Since 1983 the Food and Drug Administration (FDA) has rejected blood donations from men who have ever had sex with another man on the grounds that it is a high-risk behavior. But experts and LGBTQ rights activists say the policy fosters inequality and, after three decades of technological upgrades, it’s time for reform. Progress Illinois takes a closer look at the “outdated and discriminatory” policy.
Since 1983 the Food and Drug Administration (FDA) has rejected blood donations from men who have ever had sex with another man on the grounds that it is a high-risk behavior. But experts and LGBTQ rights activists say the policy fosters inequality and, after three decades of technological upgrades, it’s time for reform.
“They screen all of the blood, so an HIV-negative test is the same for a gay man’s blood as an HIV-negative test for a straight person’s blood,” said Justin Hayford, case manager with the AIDS Legal Council of Chicago (ALCC). “If you have confidence in your ability to test our blood, which either you do or you don’t, then this ban makes no sense.”
The FDA does not accept blood donations from any man who has had sex with another man, even once, after 1977, which the agency marks as the beginning of the AIDS epidemic in the U.S.
Gay and bisexual men are “at increased risk for HIV, hepatitis B and certain other infections that can be transmitted by transfusion”, according to the regulatory agency.
In the 1980s, more than 50 percent of hemophiliacs across the country, at least 10,000 people, contracted HIV during blood transfusions. It was in this “harrowing” atmosphere that the FDA and other health regulatory agencies implemented policies aimed to prevent further contamination of the nation’s blood supply.
“Prior to the development of any test, they had to find ways to reduce risk,” said Dr. Sally Campbell, associate professor of pathology and medical director of Transfusion Medicine at the University of Illinois at Chicago. “The initial method was through behavioral deferrals.”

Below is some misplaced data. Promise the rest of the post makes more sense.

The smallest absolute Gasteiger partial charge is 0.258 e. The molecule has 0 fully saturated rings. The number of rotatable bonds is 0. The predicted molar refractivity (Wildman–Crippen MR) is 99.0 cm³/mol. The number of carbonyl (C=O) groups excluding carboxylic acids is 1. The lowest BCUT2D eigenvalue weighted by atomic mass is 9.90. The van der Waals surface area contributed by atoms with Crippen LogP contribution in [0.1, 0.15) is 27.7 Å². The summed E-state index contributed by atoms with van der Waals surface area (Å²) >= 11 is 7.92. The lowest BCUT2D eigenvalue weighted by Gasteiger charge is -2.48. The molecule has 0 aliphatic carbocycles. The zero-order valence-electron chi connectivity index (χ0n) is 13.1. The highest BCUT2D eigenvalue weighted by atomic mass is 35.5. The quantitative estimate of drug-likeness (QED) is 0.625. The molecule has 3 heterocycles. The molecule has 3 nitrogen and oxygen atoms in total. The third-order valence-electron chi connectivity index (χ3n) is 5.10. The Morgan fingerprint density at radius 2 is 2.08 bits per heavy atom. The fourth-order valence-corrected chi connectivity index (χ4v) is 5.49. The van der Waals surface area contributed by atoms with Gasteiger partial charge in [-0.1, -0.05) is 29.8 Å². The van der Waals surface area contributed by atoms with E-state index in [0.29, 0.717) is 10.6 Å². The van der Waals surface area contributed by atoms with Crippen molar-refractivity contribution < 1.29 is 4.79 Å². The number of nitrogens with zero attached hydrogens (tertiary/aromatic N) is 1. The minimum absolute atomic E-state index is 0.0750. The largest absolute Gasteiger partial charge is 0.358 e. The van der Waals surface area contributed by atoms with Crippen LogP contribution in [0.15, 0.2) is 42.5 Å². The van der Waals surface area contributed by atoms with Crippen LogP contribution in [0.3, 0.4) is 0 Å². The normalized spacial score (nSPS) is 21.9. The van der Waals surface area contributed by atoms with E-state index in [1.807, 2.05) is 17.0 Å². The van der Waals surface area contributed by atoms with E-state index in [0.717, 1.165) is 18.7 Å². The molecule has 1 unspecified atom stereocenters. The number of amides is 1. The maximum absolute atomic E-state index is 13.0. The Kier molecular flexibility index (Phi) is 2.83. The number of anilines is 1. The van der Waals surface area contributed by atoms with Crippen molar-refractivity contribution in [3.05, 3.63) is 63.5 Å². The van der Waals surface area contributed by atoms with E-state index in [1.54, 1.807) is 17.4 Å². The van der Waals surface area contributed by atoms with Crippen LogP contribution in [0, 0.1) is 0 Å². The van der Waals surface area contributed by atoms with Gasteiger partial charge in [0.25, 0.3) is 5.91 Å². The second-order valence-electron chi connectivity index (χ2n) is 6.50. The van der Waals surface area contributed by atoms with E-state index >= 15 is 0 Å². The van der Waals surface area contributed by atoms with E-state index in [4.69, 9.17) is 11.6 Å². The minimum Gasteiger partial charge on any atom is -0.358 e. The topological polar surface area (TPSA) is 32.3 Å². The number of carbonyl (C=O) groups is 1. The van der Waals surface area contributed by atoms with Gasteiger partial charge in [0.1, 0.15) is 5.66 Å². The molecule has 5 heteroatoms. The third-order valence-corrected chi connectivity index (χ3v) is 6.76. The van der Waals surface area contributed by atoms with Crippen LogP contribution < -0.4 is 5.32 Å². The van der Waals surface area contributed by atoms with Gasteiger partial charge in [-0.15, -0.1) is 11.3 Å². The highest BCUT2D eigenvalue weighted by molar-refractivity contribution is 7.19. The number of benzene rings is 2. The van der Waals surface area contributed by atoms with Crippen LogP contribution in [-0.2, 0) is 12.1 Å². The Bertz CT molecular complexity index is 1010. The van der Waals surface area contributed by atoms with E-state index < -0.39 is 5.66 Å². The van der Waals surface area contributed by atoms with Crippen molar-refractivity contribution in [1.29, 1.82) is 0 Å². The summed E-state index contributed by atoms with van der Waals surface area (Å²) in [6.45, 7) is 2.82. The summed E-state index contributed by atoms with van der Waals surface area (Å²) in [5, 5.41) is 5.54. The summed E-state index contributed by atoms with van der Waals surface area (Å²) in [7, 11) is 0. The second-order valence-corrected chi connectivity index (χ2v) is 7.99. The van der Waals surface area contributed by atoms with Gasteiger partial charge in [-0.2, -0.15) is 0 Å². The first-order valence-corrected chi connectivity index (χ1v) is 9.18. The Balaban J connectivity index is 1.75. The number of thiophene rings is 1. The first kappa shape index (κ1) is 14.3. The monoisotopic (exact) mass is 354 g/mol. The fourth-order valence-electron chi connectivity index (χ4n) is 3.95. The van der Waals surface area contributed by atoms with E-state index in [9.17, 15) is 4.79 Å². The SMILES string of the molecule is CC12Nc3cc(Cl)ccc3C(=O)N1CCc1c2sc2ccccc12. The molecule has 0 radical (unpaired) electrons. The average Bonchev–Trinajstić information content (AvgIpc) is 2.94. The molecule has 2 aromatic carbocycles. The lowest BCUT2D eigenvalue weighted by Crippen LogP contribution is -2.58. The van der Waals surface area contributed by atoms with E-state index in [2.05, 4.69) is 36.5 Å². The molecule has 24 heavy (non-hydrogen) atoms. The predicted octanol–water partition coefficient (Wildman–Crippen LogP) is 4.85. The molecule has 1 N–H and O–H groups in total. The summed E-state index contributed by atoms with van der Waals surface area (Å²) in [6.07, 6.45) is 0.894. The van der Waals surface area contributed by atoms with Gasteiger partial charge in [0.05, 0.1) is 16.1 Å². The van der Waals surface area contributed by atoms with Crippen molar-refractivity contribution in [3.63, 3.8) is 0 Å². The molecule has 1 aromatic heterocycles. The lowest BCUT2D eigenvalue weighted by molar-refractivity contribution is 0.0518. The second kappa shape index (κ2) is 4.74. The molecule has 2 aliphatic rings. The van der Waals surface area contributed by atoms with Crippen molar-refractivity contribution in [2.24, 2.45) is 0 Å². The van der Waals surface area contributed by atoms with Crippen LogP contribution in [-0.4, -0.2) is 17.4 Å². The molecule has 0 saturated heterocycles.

But Hayford, a gay Chicagoan who called the regulation “antiquated,” said the FDA’s hesitation to reform the policy promotes the notion that gay men’s blood is inherently dangerous, and thus stigmatizes the LGBTQ community.
“Our government should realize there’s nothing different about our blood,” he said. “This is sending a really destructive message. We are not sick people, we are just people.”
According to the FDA’s blood donor history questionnaire, individuals can be eligible to donate blood if they have waited more than 12 months after treatment for syphilis or gonorrhea, sex with a prostitute, or sex with a person who has tested positive for HIV. Also, individuals who have allowed 12 months to pass since a non-sterile needle stick can qualify to give blood.
In Illinois, there is no deferral for would-be donors who have recently gotten a tattoo or piercing in a state-regulated establishment.
“The notion that gay men’s blood is somehow more dangerous than anybody else’s, including people who visit prostitutes, is completely nonsensical,” Hayford said.
Men who have had sex with other men represent just 2 percent of the U.S. population, the Center for Disease Control (CDC) reported in May, but they represent 63 percent of the nation’s new HIV infections.
Approximately 50,000 people become infected with HIV every year in the U.S., the agency reports, and roughly 15,000 people die from AIDS annually.
Nonetheless, the FDA reports that only one in every 2 million blood transfusions results in the spread of HIV.
“The current lifetime deferral is medically and scientifically unwarranted,” Campbell said.
She agreed with Hayford, saying that the FDA’s policy to reject blood from gay men is without scientific merit and isolates the LGBTQ community.
“The FDA is telling this community they can’t donate simply for being who they are,” Campbell said. “I’m African American and I’ve had people say to me ‘black women should be banned because of high rates of HIV transmission in the black community.’ But that’s not appropriate reasoning.”
She added that the FDA needs to review whether there is any existing scientific evidence to support the lifetime disqualification of gay men who wish to donate blood.
There is a nine- or 10-day “window period” during which someone who is infected with HIV would test negative upon screening, Campbell explained. This time period, she said, accounts for what the FDA regards as increased risk for HIV-infection during blood transfusions.
She called for a one-year blood donation deferral following male-to-male sexual contact, adding that the window period falls well within 12 months and would allow for detection of HIV and other infections.
“Everybody that is eligible should be encouraged and able to come out and donate,” Campbell said, adding that the American Association of Blood Banks (AABB), for which she is a member, supports a deferment period of 12 months.